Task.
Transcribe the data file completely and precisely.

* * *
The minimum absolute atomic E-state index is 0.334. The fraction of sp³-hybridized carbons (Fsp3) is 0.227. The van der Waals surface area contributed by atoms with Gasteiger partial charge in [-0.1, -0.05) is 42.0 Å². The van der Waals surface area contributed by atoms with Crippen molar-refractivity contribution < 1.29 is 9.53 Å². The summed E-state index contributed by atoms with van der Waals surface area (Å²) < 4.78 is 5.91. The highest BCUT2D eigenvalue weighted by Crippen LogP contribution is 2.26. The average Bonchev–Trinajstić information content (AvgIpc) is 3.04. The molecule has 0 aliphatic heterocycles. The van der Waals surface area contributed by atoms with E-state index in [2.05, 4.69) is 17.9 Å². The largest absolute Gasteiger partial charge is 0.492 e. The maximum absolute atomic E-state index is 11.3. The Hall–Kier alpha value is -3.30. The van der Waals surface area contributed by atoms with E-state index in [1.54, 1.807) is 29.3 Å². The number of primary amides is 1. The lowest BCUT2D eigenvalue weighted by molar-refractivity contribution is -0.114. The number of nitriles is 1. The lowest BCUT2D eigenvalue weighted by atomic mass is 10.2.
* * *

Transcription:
The minimum absolute atomic E-state index is 0.334. The fraction of sp³-hybridized carbons (Fsp3) is 0.227. The van der Waals surface area contributed by atoms with Gasteiger partial charge in [-0.1, -0.05) is 42.0 Å². The van der Waals surface area contributed by atoms with Crippen molar-refractivity contribution < 1.29 is 9.53 Å². The summed E-state index contributed by atoms with van der Waals surface area (Å²) < 4.78 is 5.91. The highest BCUT2D eigenvalue weighted by Crippen LogP contribution is 2.26. The average Bonchev–Trinajstić information content (AvgIpc) is 3.04. The molecule has 0 aliphatic heterocycles. The van der Waals surface area contributed by atoms with E-state index in [2.05, 4.69) is 17.9 Å². The largest absolute Gasteiger partial charge is 0.492 e. The maximum absolute atomic E-state index is 11.3. The Hall–Kier alpha value is -3.30. The van der Waals surface area contributed by atoms with E-state index in [1.54, 1.807) is 29.3 Å². The number of primary amides is 1. The lowest BCUT2D eigenvalue weighted by molar-refractivity contribution is -0.114. The number of nitriles is 1. The lowest BCUT2D eigenvalue weighted by atomic mass is 10.2.